Vintage car sent for repairs seized, HC seeks govt response

The Delhi High Court on Wednesday sought the Delhi government’s response in a plea against the “arbitrary” seizure of a “75-year-old vintage car” from a repair shop over restrictions on plying of end-of-life vehicles.

A single-judge bench of Justice Subramonium Prasad issued notice to the Delhi government granting it time to file a reply. The court also directed the authorities not to scrap the vehicle in the meantime. The matter is next listed in December.

According to the petitioner, the vehicle, a 1948-model Humber, is “a family heirloom” and belonged to his grandfather. Currently not in use, the vehicle was sent to the garage for repair in order to get it registered as a “vintage car” under the law.

Appearing for the petitioner, advocate Pritish Sabharwal argued that the car was arbitrarily seized by the authorities on June 16.

“I was in the process of refurbishing it. If the car is in a bad shape, it can’t be registered. For that purpose I was getting it refurbished and for its registration as a vintage car under the Motor Vehicles Act,” Sabharwal said. He said that the seizure memo stated that the “owner is not traceable”, but it was later crossed and the name of the petitioner was mentioned. The plea stated that although the government relied on the National Green Tribunal’s 2014 order barring use of petrol and diesel vehicles of over 15 years and 10 years of age, respectively, the petitioner’s car was not contributing to pollution as it was not being driven on the road.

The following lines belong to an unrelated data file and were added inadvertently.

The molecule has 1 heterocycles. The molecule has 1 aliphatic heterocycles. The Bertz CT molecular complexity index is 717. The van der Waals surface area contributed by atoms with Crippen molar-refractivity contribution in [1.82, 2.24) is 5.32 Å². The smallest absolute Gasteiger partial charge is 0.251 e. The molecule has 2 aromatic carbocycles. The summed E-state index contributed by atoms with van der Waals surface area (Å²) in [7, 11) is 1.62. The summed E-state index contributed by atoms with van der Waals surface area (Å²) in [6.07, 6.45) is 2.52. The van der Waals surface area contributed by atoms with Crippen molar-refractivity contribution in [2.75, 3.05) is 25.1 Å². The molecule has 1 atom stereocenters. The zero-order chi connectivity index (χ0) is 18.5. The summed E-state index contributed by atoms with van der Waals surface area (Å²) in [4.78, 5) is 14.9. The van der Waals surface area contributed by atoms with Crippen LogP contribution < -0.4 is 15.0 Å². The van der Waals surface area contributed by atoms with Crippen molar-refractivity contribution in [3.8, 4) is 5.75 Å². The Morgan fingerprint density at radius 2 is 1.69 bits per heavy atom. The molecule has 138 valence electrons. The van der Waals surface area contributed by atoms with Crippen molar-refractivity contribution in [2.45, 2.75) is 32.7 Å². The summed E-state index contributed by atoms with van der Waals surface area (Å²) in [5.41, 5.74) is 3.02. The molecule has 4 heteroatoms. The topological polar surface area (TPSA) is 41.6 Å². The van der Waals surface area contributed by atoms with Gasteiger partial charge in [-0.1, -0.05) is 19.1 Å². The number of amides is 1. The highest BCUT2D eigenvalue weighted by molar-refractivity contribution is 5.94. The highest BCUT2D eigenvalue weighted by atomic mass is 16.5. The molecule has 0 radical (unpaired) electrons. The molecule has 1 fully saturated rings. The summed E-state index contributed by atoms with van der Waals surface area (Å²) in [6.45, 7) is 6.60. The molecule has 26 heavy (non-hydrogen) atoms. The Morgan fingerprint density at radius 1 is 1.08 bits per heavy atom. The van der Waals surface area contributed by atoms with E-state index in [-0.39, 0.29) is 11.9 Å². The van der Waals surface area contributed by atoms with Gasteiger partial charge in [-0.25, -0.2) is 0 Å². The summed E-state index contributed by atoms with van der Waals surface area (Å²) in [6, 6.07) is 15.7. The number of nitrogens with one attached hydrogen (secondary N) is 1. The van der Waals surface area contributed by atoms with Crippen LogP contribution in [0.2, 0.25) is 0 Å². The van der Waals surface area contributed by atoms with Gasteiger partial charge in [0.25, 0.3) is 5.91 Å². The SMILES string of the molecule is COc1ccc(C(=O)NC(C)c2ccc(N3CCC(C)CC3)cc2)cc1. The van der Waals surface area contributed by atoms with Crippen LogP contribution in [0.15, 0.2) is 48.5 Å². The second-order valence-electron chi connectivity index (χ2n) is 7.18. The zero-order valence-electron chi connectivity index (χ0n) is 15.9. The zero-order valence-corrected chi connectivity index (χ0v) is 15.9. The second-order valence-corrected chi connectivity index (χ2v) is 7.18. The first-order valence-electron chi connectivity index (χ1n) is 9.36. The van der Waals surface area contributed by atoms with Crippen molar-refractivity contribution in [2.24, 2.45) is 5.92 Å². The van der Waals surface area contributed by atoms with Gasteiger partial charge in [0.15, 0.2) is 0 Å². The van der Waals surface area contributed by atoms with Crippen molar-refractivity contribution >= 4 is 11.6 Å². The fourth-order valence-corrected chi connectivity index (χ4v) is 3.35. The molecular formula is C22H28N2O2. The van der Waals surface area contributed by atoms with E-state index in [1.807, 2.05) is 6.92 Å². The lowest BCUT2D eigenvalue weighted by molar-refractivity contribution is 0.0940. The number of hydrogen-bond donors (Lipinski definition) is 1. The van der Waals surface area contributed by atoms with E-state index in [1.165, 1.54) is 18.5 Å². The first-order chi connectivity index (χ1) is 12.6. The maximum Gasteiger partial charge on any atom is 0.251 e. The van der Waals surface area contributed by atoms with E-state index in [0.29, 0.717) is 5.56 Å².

The plea stated that the government did not “possess the right to enter a private garage which is admittedly not a public land and to capture vehicles in a goonish manner.” The plea submitted that the action of the authorities was in violation of the petitioner’s fundamental rights under the Constitution of India.

The plea also alleges that the Delhi government and the authorised scrapper “were working hand in glove for personal gains” and were “part of an elaborate racket to pocket the additional funds from selling old vintage cars”. Apart from a direction to the respondents to return the seized vehicle in its original condition, the petitioner sought compensation of Rs 20 lakh for mental harassment.

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